- Electronic records must be capable of being provided to BPSS on demand by uploading such records to a BPSS server, the location of and access to which BPSS will provide as appropriate, or provided to BPSS by other means appropriate under the circumstances.
- An electronic record must be marked as an original record. In addition, the marking of any record as an original must correspond to the form in which the record was originally created. Thus, for example, if an attendance register is created electronically, the electronic version of the register must be marked as the original record. If, on the other hand, the register is originally created on paper, then the paper version must be marked as the original. If an original record is created on paper, it may be scanned as a PDF document and the original paper record destroyed, provided that the PDF is then marked as having been scanned from an original paper record, and is an exact duplicate thereof.
- Every person who is able to enter or alter information in an electronic record must be identifiable by name or another specific identification marker in the school’s computer system or network that will enable BPSS, if necessary, to determine such person’s identity and relationship to the school. This may be accomplished by means of an electronic signature, subject to item 6. below. A school may be required to provide to BPSS on demand a complete history of persons accessing a record, which shows each person who accessed the record, and the date and time of access, in chronological order, that directly connects such persons to their access to the record via a specific password or other similar identifying marker.
- An electronic record must be password-protected. A school must designate one or more staff persons, identifiable to BPSS upon request, who know each record’s password, whose access to the records for which they have a password can be audited, as provided above, who are responsible for the custody and safe-keeping of the passwords, and the records to which the passwords apply, and for not disclosing passwords to persons whom the school does not specifically designate to know them. Persons whom a school does not designate to know a record’s password should not be permitted to access that record. Schools need not password-protect each individual electronic record with its own password, so long as there is some password barrier between the record that is being accessed, and use of the password may be linked to access of the record, and to the person who accessed it. For example, an electronic record may be maintained within a part of a computer network which also contains other electronic records. A password may apply to this part of the network as a whole, so long as the person accessing a record within this part of the network using the password may be identified when the record is accessed.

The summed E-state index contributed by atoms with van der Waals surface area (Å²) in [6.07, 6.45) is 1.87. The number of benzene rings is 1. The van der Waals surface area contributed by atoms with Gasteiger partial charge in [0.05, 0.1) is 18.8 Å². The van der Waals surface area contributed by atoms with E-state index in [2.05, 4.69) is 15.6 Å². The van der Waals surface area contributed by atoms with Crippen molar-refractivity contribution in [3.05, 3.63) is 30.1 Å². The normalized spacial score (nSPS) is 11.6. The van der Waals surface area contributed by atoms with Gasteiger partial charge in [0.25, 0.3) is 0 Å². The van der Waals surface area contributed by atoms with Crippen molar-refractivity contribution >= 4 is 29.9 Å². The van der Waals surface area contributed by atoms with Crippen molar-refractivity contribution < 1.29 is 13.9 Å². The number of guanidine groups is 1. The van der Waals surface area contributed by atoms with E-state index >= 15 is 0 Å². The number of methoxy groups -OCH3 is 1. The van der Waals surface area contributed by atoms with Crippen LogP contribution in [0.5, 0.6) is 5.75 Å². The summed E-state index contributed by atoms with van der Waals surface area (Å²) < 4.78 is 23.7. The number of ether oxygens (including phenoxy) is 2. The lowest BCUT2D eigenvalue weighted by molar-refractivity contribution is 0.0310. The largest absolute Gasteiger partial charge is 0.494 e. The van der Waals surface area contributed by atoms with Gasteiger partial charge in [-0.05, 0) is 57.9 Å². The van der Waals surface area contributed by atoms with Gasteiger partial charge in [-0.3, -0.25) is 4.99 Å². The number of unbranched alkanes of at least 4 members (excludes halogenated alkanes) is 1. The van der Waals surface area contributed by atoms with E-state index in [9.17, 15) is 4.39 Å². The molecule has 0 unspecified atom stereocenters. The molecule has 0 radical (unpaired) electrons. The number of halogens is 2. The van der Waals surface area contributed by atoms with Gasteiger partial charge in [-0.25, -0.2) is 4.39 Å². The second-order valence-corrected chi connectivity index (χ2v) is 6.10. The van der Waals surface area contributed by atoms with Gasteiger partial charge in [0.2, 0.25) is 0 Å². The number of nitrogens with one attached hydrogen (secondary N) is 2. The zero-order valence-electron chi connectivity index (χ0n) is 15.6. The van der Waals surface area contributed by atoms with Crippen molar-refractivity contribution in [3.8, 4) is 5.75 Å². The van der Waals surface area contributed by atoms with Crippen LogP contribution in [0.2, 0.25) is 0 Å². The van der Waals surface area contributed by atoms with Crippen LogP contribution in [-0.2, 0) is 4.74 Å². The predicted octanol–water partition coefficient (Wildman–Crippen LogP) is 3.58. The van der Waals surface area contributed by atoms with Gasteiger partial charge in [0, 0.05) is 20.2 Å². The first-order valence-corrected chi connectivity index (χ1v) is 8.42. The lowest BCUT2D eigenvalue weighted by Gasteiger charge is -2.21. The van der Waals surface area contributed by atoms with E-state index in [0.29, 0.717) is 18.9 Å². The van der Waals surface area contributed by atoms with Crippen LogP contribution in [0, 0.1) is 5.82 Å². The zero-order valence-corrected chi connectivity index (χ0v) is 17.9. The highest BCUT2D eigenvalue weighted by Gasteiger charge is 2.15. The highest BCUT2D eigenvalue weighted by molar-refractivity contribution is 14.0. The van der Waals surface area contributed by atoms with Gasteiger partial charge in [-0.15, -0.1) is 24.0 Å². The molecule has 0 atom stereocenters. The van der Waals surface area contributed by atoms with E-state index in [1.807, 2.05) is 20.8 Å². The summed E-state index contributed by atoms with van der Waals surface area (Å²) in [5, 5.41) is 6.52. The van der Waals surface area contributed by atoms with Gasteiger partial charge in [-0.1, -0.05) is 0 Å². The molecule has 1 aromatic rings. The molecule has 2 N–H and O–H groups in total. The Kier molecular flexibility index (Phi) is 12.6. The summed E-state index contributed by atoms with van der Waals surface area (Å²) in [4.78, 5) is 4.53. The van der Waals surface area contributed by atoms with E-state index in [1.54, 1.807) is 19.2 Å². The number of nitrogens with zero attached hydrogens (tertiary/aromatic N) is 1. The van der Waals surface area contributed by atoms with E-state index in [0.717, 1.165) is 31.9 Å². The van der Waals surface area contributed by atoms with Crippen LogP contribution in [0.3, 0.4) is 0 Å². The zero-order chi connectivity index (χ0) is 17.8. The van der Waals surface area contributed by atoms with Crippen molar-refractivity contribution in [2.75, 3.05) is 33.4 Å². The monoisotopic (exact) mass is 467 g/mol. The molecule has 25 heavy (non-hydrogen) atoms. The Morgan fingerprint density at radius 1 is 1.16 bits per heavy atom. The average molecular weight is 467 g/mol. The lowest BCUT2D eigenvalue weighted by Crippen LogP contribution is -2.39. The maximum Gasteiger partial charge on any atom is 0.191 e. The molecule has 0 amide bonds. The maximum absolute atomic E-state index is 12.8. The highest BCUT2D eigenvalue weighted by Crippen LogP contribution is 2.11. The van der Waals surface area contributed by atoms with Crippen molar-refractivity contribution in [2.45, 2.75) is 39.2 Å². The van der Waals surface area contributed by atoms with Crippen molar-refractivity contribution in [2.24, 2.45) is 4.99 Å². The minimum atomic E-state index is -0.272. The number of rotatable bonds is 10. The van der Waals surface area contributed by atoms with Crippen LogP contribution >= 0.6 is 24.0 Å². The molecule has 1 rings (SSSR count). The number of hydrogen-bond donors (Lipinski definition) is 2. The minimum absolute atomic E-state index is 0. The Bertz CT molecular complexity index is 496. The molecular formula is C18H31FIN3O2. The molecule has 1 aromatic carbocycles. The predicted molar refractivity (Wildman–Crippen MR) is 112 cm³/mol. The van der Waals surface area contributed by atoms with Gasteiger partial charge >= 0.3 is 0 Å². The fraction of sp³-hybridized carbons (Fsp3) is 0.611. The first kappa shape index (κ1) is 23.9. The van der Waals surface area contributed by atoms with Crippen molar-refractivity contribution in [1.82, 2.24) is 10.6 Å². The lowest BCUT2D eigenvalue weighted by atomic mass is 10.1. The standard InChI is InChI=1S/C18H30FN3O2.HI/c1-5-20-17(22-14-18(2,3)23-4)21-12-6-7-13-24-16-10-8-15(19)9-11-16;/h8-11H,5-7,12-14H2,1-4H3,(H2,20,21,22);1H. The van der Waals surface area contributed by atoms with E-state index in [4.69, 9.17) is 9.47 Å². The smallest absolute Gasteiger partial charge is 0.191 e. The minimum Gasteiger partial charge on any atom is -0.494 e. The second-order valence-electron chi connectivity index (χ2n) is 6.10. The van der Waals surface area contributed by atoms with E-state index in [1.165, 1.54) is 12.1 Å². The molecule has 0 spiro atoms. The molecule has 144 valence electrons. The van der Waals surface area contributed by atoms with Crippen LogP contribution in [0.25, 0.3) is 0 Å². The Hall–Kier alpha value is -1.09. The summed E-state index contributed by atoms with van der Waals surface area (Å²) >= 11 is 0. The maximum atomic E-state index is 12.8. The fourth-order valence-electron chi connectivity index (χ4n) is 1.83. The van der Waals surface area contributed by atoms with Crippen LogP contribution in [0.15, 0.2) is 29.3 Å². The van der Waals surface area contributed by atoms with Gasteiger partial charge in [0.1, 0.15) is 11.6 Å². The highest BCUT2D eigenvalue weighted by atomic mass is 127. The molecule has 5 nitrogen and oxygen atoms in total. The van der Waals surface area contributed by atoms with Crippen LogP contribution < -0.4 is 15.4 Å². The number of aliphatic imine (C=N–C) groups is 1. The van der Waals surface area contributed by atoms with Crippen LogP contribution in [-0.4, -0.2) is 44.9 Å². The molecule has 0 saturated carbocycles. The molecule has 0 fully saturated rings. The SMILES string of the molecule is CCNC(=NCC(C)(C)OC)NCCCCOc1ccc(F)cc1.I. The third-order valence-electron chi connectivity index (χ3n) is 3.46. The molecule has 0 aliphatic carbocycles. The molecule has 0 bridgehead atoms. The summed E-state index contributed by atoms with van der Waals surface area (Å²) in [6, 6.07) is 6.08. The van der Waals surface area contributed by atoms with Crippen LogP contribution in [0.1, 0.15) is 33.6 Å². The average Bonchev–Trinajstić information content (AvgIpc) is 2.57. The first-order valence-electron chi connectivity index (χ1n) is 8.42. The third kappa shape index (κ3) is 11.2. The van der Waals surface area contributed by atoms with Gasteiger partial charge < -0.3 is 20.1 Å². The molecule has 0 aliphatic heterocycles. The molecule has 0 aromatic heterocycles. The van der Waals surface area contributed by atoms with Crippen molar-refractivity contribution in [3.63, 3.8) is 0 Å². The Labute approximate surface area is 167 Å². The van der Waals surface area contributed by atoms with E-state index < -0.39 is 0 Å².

- Schools may use electronic signatures in connection with their use of electronic records in accordance with Article 3 of the New York State Technology Law (the “Electronic Signatures and Records Act”), and regulations and guidelines of the New York State Office of Information Technology Services (https://its.ny.gov/). However, in the case of enrollment agreements, in addition to complying with the Commissioner’s regulations governing enrollment agreements and BPSS Policy Guideline 29-1011, electronic signatures may only be used if a student, after signing the agreement, and before instruction begins, meets the agent who enrolled him or her in person, is presented with the agent’s valid certificate, and is informed by the agent of the purpose of this interaction, and the agent’s electronic signature is placed on the enrollment agreement.*
- A school must maintain all student personally identifiable information in confidence and in accordance with all applicable privacy laws and regulations.
- If a given record is subject to one or more laws or regulations, a school using such a record in an electronic form must comply with any such laws or regulations applicable to that record, as if it were not in electronic form, or as required by such laws or regulations if they apply to the record in its electronic form.
If, at any time, BPSS reasonably determines that a school’s use of an electronic record may jeopardize the integrity of the information that the record is supposed to preserve, it may require the school to alter the manner in which it maintains the record, or to cease maintaining the record electronically and convert it to paper form.
If a school uses an original electronic record yet is unwilling or unable to provide BPSS with that record on demand, BPSS may determine that the school has constructively denied BPSS access to a record required to be maintained by the school and made available to BPSS under Education Law §§ 5002(2)(a) and 5002(2)(c), in violation of such law (or, in the case of ESL schools, 8 NYCRR § 126.10(j)(1)(iv)).
Given the technical complexity of electronic records, the sheer number of different computer applications and systems in which they may be kept, and the constant evolution of computer technology, it is anticipated that this guidance may be modified or superseded as it may become appropriate. BPSS will review this Policy Guideline in one year and, if necessary, make updates and corrections.
*For exclusively online schools, a video-chat link service, such as Skype, Google Chat, etc., may be used to have this meeting, provided that a record of the interaction is kept according to the requirements of this guideline.